I went back to my vantage point for the Museum scene on an evening when I thought I might observe some nice sunset light, but alas, the sky behind the cityscape was not as dramatic as I would have hoped.


A pesky layer of stratus clouds put a dull soup behind the skyline. The haloing caused by the uniform clouds highlights the deficiency of the cheap lens I used for the shot.

I was able to work on composition. I decided that in the end this is a very left-handed shot. I will also crop the top when the sky has so little interest. While I waited for the azure hour to kick in, I followed the advice given by many photographers: if the light in front of you does not satisfy, turn around.


The dying light caught the clouds as they formed an apt backdrop for the bare trees on the h


As I recomposed a bit tighter, the light shifted from gold to rose and the clouds complemented the shape of the tree even more:


It’s always nice to get a bonus. I am not a fan of gratuitous sunrise/sunset shots. They are all pretty and guaranteed to get likes on Facebook. Not that there is anything wrong with that, but when faced with gorgeous scenes, it is all too easy to take the easy shot and not work to take the best photo.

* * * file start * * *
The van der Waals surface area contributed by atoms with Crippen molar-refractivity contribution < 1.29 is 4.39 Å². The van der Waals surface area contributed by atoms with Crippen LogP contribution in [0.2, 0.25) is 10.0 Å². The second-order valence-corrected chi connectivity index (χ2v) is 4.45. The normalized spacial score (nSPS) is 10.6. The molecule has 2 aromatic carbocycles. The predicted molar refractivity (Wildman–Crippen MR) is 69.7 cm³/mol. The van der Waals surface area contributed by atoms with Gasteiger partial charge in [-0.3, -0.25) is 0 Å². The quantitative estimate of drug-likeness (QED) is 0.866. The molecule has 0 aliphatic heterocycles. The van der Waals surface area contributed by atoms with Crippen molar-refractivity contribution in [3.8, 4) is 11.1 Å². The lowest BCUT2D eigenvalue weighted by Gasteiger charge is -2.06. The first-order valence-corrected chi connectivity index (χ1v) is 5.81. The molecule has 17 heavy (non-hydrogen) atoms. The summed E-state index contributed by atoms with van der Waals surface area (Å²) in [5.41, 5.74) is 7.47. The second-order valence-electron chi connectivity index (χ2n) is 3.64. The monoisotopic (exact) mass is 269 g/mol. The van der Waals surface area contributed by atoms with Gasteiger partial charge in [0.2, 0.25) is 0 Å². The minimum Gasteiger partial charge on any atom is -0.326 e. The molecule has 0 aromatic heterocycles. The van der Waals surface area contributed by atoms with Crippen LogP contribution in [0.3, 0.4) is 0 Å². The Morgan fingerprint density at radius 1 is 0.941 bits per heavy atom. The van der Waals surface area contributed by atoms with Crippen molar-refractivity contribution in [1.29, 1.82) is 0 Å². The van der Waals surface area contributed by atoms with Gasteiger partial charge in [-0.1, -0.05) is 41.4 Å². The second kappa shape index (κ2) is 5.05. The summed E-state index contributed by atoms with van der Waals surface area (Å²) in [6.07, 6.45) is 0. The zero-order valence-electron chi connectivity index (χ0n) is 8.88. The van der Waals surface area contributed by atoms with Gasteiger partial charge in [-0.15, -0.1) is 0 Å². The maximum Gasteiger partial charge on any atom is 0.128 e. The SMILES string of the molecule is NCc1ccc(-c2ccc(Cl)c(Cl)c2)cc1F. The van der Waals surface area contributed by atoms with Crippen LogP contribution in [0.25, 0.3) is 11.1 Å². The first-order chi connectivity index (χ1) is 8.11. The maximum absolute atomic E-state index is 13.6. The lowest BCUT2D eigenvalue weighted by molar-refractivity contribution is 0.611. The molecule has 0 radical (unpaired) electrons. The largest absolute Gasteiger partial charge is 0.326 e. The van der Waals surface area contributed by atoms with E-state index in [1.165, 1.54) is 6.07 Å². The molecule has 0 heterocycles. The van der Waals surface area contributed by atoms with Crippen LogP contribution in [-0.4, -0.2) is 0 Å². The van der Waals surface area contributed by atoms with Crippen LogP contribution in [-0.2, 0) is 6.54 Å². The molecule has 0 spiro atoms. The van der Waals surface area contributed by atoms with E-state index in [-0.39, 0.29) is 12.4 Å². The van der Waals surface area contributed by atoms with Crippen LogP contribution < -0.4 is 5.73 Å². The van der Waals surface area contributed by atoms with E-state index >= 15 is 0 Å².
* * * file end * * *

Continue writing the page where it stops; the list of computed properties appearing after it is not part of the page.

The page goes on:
When the azure hour arrived, the stratus clouds took up enough light to gain interest. I did crop the excess sky here. I am hoping that as the sunset gets earlier, a few more lights will create more interest in the buildings on the right, which add little in this rendering. By 8 PM on a Friday night, few offices still have occupants.


Most do not appreciate the blue hour as much as the golden hour, but the intense color and muted luminousity can be appealing.

Some do not like the super saturated colors of the post-sunset hour, so I processed one view in black and white to take a look at the tonal quality of the shot.


I printed it, as that truly tests a black and white image, and was satisfied with the detail and tones. (Side note: I submitted this to my camera club and matted it improperly, jamming the crane into the top of the frame. No one in the audience could understand why the judge criticized the crane problem, as they saw the version above projected! You have to be careful from concept to final product.)

I will revisit this shot when I return from Yellowstone.